In 1542 the French established a fortified trading post known as Fort d'Anormée Berge, in southern Manhattan on an island in a lake called Collect Pond. It is unclear. Dutch settlement of the area began with an expedition in 1609 by Henry Hudson, an Englishman working for the Dutch East India Company, for whom the Hudson River and other places are named. Other Dutch-sponsored explorers soon followed him, with a blockhouse/trading post in Manhattan by 1612. In 1614 Fort Nassau, a factorij or fortified trading post, was established at what is now Albany, New York; this was the first permanent Dutch settlement in the area, by the New Netherland Company as part of the colony of the same name. This colony was established to exploit the North American fur trade, grew over the next forty years with fortified settlements from the South River to what is now Rhode Island. In 1621 the Dutch West India Company took over management of New Netherland and other Dutch possessions in the New World. In 1624, after floods showed that Fort Nassau was untenable, it was replaced with Fort Orange.
In that year, Dutch settlement of what became New York City began with a colony on Noten Eylandt. The next year the colony moved to Manhattoes to establish New Amsterdam, settled since, built Fort Amsterdam to protect themselves. In 1653 the wall at what is now Wall Street was added for protection from potential English attack. In 1655 Peter Stuyvesant led an expedition that subjugated the New Sweden colony along the Delaware River, in that same year a raid by Indian allies of the Swedes in the "Peach Tree War" caused significant damage and loss of life in New Amsterdam and the surrounding area. In 1664 an English expedition arrived in what is now New York Harbor and demanded the colony's surrender. Stuyvesant felt the colony could not defend itself, regretting that his prior requests for troops and defensive resources from the Dutch West India Company had not been met, on 8 September he surrendered New Netherland to the English; the English renamed the city "New York" at this time and established the Province of New York from the former New Netherland establishing the Province of New Jersey the next year.
The colony was named for its nominal ruler, Duke of York, who became King James II of England. Fort Amsterdam was renamed Fort James in his honor. Lingering resentment over the takeover was a cause of the Second Anglo-Dutch War in 1665; this ended with the Treaty of Breda in 1667. In 1673, during the Third Anglo-Dutch War, the Dutch seized New York from the English, but the English regained the colony with the Treaty of Westminster that ended that war; the Signal Hill site on Staten Island at The Narrows known as Fort Wadsworth, was first fortified with a blockhouse by Dutch settler David Pieterszen de Vries in 1636. This blockhouse was destroyed in the Peach Tree War of 1655; the site is said to have been "continuously garrisoned" since another blockhouse was built in 1663 until the fort's closure in 1994, making it the oldest such site in the Thirteen Colonies until that time. The 1663 blockhouse survived at least through 1808. James II proved to be unpopular in England, he was deposed in the "Glorious Revolution" of 1688, being replaced by William and Mary.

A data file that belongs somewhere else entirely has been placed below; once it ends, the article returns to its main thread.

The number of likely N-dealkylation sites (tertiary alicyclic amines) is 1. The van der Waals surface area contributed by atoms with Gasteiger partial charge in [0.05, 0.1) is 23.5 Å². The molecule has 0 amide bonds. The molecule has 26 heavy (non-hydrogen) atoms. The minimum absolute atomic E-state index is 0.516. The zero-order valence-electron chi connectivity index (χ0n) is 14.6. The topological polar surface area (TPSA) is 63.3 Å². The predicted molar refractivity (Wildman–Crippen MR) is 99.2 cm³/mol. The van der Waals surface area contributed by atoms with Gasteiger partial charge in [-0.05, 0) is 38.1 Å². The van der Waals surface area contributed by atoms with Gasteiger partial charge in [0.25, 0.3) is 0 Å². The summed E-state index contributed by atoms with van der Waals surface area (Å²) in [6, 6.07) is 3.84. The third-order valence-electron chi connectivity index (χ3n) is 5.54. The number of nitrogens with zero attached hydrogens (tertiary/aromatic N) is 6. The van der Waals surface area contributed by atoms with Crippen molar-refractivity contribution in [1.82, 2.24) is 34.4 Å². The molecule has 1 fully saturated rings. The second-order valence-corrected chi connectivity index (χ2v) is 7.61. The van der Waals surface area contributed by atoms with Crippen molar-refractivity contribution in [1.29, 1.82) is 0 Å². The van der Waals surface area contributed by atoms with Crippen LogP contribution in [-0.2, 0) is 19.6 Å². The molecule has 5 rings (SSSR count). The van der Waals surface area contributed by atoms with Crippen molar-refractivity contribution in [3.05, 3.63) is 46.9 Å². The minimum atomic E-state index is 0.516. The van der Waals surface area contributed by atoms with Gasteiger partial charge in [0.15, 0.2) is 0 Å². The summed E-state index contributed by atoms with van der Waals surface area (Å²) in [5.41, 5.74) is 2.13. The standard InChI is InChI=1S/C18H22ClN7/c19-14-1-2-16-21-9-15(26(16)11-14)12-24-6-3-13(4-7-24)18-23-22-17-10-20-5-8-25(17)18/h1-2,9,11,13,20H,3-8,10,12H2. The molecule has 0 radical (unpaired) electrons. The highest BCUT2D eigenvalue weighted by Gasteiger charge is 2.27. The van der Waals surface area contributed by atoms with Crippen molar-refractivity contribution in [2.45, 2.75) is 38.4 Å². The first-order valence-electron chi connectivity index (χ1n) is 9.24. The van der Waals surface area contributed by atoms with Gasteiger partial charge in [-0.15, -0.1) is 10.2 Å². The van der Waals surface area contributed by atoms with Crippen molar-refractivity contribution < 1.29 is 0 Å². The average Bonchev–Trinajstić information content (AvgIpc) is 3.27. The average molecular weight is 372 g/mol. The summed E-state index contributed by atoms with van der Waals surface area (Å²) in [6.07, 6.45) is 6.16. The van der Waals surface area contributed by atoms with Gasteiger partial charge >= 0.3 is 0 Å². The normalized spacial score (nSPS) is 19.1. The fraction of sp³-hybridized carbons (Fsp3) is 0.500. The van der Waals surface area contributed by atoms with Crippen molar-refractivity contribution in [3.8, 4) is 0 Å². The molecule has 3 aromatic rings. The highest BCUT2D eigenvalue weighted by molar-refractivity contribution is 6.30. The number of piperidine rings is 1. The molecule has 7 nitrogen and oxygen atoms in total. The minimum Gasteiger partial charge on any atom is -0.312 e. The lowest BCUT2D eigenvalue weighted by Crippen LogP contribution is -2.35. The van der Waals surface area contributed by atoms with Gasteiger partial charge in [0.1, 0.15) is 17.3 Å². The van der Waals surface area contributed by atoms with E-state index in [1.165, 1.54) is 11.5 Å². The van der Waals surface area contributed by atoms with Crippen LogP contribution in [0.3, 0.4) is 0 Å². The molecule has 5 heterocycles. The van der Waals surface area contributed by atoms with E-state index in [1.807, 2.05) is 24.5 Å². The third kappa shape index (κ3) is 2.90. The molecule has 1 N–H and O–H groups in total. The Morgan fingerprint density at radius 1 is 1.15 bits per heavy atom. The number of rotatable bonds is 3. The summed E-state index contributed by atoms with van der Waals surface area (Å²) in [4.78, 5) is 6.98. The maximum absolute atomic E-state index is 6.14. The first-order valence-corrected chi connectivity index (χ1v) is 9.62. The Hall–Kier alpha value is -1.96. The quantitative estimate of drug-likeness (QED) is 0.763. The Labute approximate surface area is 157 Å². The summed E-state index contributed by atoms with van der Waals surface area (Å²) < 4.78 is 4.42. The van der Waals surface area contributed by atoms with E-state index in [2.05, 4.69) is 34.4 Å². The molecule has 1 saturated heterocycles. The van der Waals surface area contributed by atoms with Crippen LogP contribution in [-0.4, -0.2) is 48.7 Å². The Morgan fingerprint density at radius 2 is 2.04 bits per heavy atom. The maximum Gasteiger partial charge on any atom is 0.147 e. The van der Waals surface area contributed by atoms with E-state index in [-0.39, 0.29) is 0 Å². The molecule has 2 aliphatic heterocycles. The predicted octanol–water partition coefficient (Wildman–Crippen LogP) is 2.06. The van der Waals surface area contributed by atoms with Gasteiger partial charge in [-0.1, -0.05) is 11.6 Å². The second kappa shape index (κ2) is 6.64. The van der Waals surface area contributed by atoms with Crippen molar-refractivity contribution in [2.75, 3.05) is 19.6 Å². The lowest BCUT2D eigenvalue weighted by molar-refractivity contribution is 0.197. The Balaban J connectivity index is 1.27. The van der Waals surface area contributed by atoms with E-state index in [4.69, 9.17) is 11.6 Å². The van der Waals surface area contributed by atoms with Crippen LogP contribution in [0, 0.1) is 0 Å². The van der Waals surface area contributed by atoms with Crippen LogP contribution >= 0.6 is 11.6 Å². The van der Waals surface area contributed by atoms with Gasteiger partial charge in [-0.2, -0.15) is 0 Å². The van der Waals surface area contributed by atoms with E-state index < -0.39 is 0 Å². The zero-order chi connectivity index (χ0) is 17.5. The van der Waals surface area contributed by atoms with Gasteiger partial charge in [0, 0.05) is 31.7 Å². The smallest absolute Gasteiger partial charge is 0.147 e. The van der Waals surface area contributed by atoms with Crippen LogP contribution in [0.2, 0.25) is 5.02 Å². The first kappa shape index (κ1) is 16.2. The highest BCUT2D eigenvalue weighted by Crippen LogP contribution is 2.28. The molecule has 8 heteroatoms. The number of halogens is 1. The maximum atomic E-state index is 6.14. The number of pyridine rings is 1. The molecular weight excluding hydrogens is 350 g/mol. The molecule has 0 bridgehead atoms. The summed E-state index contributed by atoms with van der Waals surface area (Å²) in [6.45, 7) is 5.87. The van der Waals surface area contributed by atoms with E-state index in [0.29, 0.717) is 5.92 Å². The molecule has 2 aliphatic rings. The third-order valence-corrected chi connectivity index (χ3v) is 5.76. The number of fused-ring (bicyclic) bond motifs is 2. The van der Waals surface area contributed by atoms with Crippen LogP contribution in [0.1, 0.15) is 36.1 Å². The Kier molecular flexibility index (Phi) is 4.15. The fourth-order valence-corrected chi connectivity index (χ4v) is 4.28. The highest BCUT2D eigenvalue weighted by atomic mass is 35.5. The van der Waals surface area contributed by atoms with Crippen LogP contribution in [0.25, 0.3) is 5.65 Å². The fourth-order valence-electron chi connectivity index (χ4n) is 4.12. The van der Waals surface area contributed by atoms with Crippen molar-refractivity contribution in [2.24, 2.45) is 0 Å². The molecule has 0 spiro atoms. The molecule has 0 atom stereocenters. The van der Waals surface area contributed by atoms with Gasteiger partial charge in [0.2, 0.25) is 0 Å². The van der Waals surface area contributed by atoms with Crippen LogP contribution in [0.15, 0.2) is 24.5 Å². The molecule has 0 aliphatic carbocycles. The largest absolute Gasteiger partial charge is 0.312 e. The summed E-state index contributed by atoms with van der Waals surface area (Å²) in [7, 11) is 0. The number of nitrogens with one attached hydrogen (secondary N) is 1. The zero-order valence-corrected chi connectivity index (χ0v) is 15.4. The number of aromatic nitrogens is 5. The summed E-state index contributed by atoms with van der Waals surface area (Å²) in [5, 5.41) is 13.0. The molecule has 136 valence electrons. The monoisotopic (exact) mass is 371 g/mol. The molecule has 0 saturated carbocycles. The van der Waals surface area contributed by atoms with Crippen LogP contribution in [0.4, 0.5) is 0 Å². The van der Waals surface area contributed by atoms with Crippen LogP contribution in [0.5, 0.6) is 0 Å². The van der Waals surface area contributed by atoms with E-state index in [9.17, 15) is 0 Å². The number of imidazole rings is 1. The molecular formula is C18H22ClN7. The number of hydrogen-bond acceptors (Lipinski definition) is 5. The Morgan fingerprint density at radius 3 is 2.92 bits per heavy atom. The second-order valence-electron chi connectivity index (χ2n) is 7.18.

Some of James' colonial governors were not replaced, some of these were unpopular in the colonies they governed. Shortly before James' overthrow New England, New York, New Jersey were combined as the Dominion of New England, with Edmund Andros as governor in Boston and Francis Nicholson as lieutenant governor in New York. In 1689 many of the locally recruited militia in both cities revolted as the Boston Revolt in April and Leisler's Rebellion at the end of May. Both Andros and Nicholson were imprisoned, the New England colonies re-established their governments. In Boston the rebellion was soon over, but in New York Jacob Leisler acted as de facto governor of the province for nearly two years; the French took advantage of the situation by raiding Schenectady with their Indian allies in February 1690, causing Leisler to divert most of his resources to an unsuccessful retaliatory expedition against New France. On 19 March 1691 the newly appointed royal governor Henry Sloughter arrived in New York and imprisoned Leisler and several of the rebellion's leaders.
Leisler and one other were executed on 16 May. The